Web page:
For Artadia, access is the name of the game. This year, the organization is celebrating 20 years of supporting artists, which has taken shape in the opportunities it creates for those artists to connect with the commercial art world, fairs, institutions and curators. “My ability to be here is entirely related to getting grants,” explains artist and filmmaker Terence Nance. “Being in that process of making artwork and being able to be supported by institutions like Artadia is super important for people like me to get to the place where we have the capacity to make stuff that is directly representative of what we want to do, and is only about that.”
Executive Director Carolyn Ramo emphasizes how this endeavor to seek out artists for Artadia to engage with functions as an important tool for expanding the horizons of the cultural climate: “Our mission has never been more transformational or imperative as artistic voices become a vital reflection of our culture and the opportunities for artists to flourish in their cities become more challenging.”
Artadia’s impact goes beyond grants—over the course of its two-decade life, the weight of awardee status has only increased in the art world and market as well as for artists themselves. “It is a very powerful feeling of affirmation to receive the Artadia Award; to know that even outside my close community, a national organization sees and cares for what I am making and thinking about,” describes Hadi Fallahpisheh. “The fact that it is unrestricted solidifies that faith in me and my work. In so many ways, this grant has reassured trust in myself, my future, and the future of those around me.”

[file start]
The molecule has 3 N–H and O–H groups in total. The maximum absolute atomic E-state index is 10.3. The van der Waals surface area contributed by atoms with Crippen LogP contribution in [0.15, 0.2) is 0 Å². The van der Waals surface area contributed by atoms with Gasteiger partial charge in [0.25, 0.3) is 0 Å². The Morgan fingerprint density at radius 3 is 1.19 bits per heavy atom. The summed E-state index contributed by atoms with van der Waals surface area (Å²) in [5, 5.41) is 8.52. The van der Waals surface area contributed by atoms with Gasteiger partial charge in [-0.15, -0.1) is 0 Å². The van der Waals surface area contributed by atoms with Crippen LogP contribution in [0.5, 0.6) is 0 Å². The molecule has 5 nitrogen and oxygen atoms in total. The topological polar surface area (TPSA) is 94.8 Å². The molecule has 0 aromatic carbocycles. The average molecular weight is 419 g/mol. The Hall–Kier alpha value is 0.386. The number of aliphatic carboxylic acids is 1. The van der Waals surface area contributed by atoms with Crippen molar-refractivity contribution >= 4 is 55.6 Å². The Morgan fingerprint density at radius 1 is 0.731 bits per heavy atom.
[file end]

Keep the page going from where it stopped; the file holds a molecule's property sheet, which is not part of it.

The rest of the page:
With a diverse group of artists and a board of curators from around the country, awardees are brought into an invested community of creatives that seek to build relationships within and beyond that network. Studio visits with curators and collectors become regular occurrences. Partnerships have even come about between awardees, as exemplified by Eamon Ore-Giron and Julio Cesar Morales, who formed the collaborative Los Jaichakers. As Summer Wheat puts it, “The Artadia Award is not just a piece of paper, but rather an invitation to join this amazing community of people and forge meaningful relationships.”
To celebrate the 20th anniversary, Artadia partnered with Artsy and Phillips for two auctions benefiting the organization’s mission. The Artsy silent auction features works by 37 Artadia Awardees from across the country, including Trevor Paglen, Patricia Treib, Rocio Rodriguez, Amy Blakemore and Sadie Barnette. With a range of price points leaning towards more accessibility, the silent auction is an avenue for new collectors to discover work.
The capsule auction for Phillips’s Contemporary Afternoon Session features 15 lots by notable artists like Roe Ethridge, Sarah Crowner, Shara Hughes, Angel Otero, Jonas Wood and Caitlin Keogh, who created a new work specifically for the auction. “Phillips has a fantastic team and the works we received are right in line with their strengths,” says Ramo. “They have wonderfully recognized the importance of our mission and we are thankful to this platform to raise the crucial funds we will provide to artists.”
The future is bright for Artadia. When asked what it might look like as this milestone arrives, Ramo emphasizes the dedication to Artadia’s core mission with an eye on expansion: “More support for artists. More funds for deserving artist in our existing cities. We are considering more cities to expand our Artadia Award program. Expansion of our new fellowship program that supports immigrant artists. We’d love to work more closely with other grant makers and foundations, as we do find that provides even more support for artists when we work together. Our partnership with the Marciano Art Foundation for a $25,000 grant for an LA based-artist is an example of what we’d like to do more and has a tremendous impact.” There’s no doubt that Artadia’s sensitivity to artists with potential to shape the future will lead us to great places.